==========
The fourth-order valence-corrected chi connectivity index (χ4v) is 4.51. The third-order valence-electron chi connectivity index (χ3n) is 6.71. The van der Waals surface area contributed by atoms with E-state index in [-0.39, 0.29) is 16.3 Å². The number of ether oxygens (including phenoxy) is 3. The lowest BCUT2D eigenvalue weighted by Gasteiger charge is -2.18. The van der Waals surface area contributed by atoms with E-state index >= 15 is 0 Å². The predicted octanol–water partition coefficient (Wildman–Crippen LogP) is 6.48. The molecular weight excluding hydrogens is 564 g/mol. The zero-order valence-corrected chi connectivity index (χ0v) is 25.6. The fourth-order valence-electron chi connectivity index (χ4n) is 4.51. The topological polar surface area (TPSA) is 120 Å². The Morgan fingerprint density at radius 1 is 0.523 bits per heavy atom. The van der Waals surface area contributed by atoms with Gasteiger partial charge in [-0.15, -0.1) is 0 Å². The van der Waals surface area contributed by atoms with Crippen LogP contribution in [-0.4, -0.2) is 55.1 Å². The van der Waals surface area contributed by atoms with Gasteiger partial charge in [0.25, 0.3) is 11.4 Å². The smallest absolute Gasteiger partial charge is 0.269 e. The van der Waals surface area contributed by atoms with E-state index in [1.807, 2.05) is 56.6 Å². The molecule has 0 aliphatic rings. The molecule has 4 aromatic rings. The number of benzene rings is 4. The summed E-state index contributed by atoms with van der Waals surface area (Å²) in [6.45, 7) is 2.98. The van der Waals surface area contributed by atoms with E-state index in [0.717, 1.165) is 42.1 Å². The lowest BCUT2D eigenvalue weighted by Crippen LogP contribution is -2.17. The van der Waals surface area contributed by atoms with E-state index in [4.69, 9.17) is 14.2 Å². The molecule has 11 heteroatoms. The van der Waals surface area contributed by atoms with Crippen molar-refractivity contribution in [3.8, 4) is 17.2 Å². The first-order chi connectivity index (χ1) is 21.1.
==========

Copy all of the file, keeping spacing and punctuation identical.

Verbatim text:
The fourth-order valence-corrected chi connectivity index (χ4v) is 4.51. The third-order valence-electron chi connectivity index (χ3n) is 6.71. The van der Waals surface area contributed by atoms with E-state index in [-0.39, 0.29) is 16.3 Å². The number of ether oxygens (including phenoxy) is 3. The lowest BCUT2D eigenvalue weighted by Gasteiger charge is -2.18. The van der Waals surface area contributed by atoms with E-state index >= 15 is 0 Å². The predicted octanol–water partition coefficient (Wildman–Crippen LogP) is 6.48. The molecular weight excluding hydrogens is 564 g/mol. The zero-order valence-corrected chi connectivity index (χ0v) is 25.6. The fourth-order valence-electron chi connectivity index (χ4n) is 4.51. The topological polar surface area (TPSA) is 120 Å². The Morgan fingerprint density at radius 1 is 0.523 bits per heavy atom. The van der Waals surface area contributed by atoms with Gasteiger partial charge in [-0.15, -0.1) is 0 Å². The van der Waals surface area contributed by atoms with Crippen LogP contribution in [-0.4, -0.2) is 55.1 Å². The van der Waals surface area contributed by atoms with Gasteiger partial charge in [0.25, 0.3) is 11.4 Å². The smallest absolute Gasteiger partial charge is 0.269 e. The van der Waals surface area contributed by atoms with E-state index in [1.807, 2.05) is 56.6 Å². The molecule has 0 aliphatic rings. The molecule has 4 aromatic rings. The number of benzene rings is 4. The summed E-state index contributed by atoms with van der Waals surface area (Å²) in [6.45, 7) is 2.98. The van der Waals surface area contributed by atoms with E-state index in [0.717, 1.165) is 42.1 Å². The lowest BCUT2D eigenvalue weighted by Crippen LogP contribution is -2.17. The van der Waals surface area contributed by atoms with E-state index in [4.69, 9.17) is 14.2 Å². The molecule has 11 heteroatoms. The van der Waals surface area contributed by atoms with Crippen molar-refractivity contribution in [3.8, 4) is 17.2 Å². The first-order chi connectivity index (χ1) is 21.1.